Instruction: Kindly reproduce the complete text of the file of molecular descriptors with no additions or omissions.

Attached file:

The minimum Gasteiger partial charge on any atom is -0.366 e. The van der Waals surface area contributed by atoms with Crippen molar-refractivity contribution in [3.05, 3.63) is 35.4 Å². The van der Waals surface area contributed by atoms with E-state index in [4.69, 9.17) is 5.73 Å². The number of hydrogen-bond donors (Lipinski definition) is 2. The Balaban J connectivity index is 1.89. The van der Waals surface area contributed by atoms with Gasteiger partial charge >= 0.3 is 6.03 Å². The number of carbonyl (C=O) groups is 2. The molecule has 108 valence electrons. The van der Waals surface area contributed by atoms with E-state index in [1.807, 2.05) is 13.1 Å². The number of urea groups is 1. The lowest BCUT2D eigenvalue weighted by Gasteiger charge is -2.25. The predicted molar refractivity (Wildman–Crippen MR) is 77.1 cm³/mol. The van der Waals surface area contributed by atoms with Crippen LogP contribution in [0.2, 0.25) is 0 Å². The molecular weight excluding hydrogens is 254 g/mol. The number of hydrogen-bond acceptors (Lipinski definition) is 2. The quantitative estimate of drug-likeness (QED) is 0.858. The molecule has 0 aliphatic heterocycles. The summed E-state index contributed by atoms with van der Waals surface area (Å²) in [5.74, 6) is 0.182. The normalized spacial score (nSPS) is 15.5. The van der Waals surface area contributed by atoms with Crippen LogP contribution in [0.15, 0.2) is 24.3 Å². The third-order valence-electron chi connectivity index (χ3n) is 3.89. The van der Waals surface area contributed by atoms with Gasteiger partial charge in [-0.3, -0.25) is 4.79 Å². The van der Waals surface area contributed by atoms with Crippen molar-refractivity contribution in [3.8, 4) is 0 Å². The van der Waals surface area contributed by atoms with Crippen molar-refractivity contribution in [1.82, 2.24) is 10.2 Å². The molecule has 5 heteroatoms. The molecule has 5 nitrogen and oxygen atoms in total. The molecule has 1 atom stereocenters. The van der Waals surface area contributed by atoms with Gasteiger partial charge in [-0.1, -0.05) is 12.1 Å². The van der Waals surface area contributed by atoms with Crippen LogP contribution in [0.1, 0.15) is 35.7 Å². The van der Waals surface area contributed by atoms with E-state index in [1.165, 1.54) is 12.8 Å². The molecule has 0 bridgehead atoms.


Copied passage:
The minimum Gasteiger partial charge on any atom is -0.366 e. The van der Waals surface area contributed by atoms with Crippen molar-refractivity contribution in [3.05, 3.63) is 35.4 Å². The van der Waals surface area contributed by atoms with E-state index in [4.69, 9.17) is 5.73 Å². The number of hydrogen-bond donors (Lipinski definition) is 2. The Balaban J connectivity index is 1.89. The van der Waals surface area contributed by atoms with Gasteiger partial charge >= 0.3 is 6.03 Å². The number of carbonyl (C=O) groups is 2. The molecule has 108 valence electrons. The van der Waals surface area contributed by atoms with E-state index in [1.807, 2.05) is 13.1 Å². The number of urea groups is 1. The lowest BCUT2D eigenvalue weighted by Gasteiger charge is -2.25. The predicted molar refractivity (Wildman–Crippen MR) is 77.1 cm³/mol. The van der Waals surface area contributed by atoms with Crippen LogP contribution in [0.2, 0.25) is 0 Å². The molecular weight excluding hydrogens is 254 g/mol. The number of hydrogen-bond acceptors (Lipinski definition) is 2. The quantitative estimate of drug-likeness (QED) is 0.858. The molecule has 0 aliphatic heterocycles. The summed E-state index contributed by atoms with van der Waals surface area (Å²) in [5.74, 6) is 0.182. The normalized spacial score (nSPS) is 15.5. The van der Waals surface area contributed by atoms with Crippen LogP contribution in [0.15, 0.2) is 24.3 Å². The third-order valence-electron chi connectivity index (χ3n) is 3.89. The van der Waals surface area contributed by atoms with Gasteiger partial charge in [-0.3, -0.25) is 4.79 Å². The van der Waals surface area contributed by atoms with Crippen molar-refractivity contribution in [3.8, 4) is 0 Å². The van der Waals surface area contributed by atoms with Crippen molar-refractivity contribution in [1.82, 2.24) is 10.2 Å². The molecule has 5 heteroatoms. The molecule has 5 nitrogen and oxygen atoms in total. The molecule has 1 atom stereocenters. The van der Waals surface area contributed by atoms with Gasteiger partial charge in [-0.1, -0.05) is 12.1 Å². The van der Waals surface area contributed by atoms with Crippen LogP contribution in [0.1, 0.15) is 35.7 Å². The van der Waals surface area contributed by atoms with E-state index in [1.165, 1.54) is 12.8 Å². The molecule has 0 bridgehead atoms.